Did Facebook Give Your Data to Apple and Samsung? Probably Not

A woman looks at the Facebook logo on an iPad in this

They're privy to Facebook users' information but it's nothing like the access that led to the Cambridge Analytica controversy, the social network said.

David Cicilline, the ranking member of the House Judiciary antitrust subcommittee, took aim at Facebook founder and chief executive Mark Zuckerberg on Twitter Sunday following a New York Times report detailing the social network's data sharing practices.

The practice may have violated Facebook's 2011 agreement with the Federal Trade Commission to be more transparent about its privacy policies, the report notes.

"Given that these APIs enabled other companies to recreate the Facebook experience, we controlled them tightly from the get-go", Archibong asserts in a new blog post. "Some device makers could retrieve personal information even from users' friends who believed they had barred any sharing". Responding to the article, Vice President of Facebook's Product Partnerships Ime Archibong said that the partnerships were necessary due to high demand for Facebook apps across multiple platforms. It monitored what data was transmitted when a reporter's Facebook account with 550 friends was connected to a BlackBerry.

Numerous partnerships, with companies such as Apple, Amazon, BlackBerry, Microsoft and Samsung, remain in effect even after Facebook began to quietly unwind them in April, according to a lengthy report in the New York Times.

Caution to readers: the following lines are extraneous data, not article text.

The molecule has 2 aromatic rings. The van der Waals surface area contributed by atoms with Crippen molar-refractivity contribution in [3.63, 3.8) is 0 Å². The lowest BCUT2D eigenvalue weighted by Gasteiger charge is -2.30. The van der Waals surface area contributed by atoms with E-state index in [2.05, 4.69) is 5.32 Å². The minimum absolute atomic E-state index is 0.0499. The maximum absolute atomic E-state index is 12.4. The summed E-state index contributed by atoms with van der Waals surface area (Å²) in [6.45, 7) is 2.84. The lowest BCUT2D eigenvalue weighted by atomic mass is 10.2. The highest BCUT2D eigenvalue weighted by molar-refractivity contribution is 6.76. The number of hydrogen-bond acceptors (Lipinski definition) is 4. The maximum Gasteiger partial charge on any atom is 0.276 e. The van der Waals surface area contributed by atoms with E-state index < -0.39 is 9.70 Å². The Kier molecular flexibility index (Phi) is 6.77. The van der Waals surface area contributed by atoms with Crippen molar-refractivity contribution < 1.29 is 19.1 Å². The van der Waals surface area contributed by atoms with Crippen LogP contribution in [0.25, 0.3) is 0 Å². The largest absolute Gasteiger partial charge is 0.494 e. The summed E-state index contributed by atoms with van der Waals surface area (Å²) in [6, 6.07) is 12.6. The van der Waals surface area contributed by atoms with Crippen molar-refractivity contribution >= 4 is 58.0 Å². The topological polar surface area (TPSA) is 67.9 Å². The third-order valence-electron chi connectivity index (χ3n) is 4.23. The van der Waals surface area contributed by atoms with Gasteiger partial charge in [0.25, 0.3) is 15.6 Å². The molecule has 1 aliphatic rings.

Apple was among the companies that used device-integrated APIs to serve up a version of Facebook on its hardware, but the deals are now under scrutiny.

In other words, the Hub was doing exactly what it was meant to do, and Facebook gave BlackBerry a private API so that it could function as designed. Furthermore, the app was able to uniquely identify another 294,258 people. But by then, Cambridge University researcher Aleksandr Kogan had already created a quiz app that allowed him to download an estimated 87 million Facebook profiles and then share the data with political consulting firm Cambridge Analytica.

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Most notably, this was done after the Cambridge Analytica scandal that now has governments across the world demanding more protection for consumers.

In April, Facebook CEO Mark Zuckerberg appeared before Congress to answer questions about data the company provided to third parties about their users.

Apple acknowledged having private access to Facebook data, but said that stopped last September. As such, it offered APIs to allow device-makers to "recreate Facebook-like experiences of their individual devices or operating systems".

But Sandy Parakilas, a former Facebook employee who oversaw third-party advertising and privacy compliance for Facebook's platform, told the Times that the data being shared with device makers was flagged as a privacy issue as early as 2012. In other words, they don't need to ask for additional consent from users just as Facebook doesn't need to.

Many makers of phones and tablets allow people to use Facebook without actually opening the Facebook app, by integrating some of its functionality into their own software.

Facebook has been hit with another data-sharing scandal, again over the access that it gives or gave third parties to the data not only of its users, but also of their friends.

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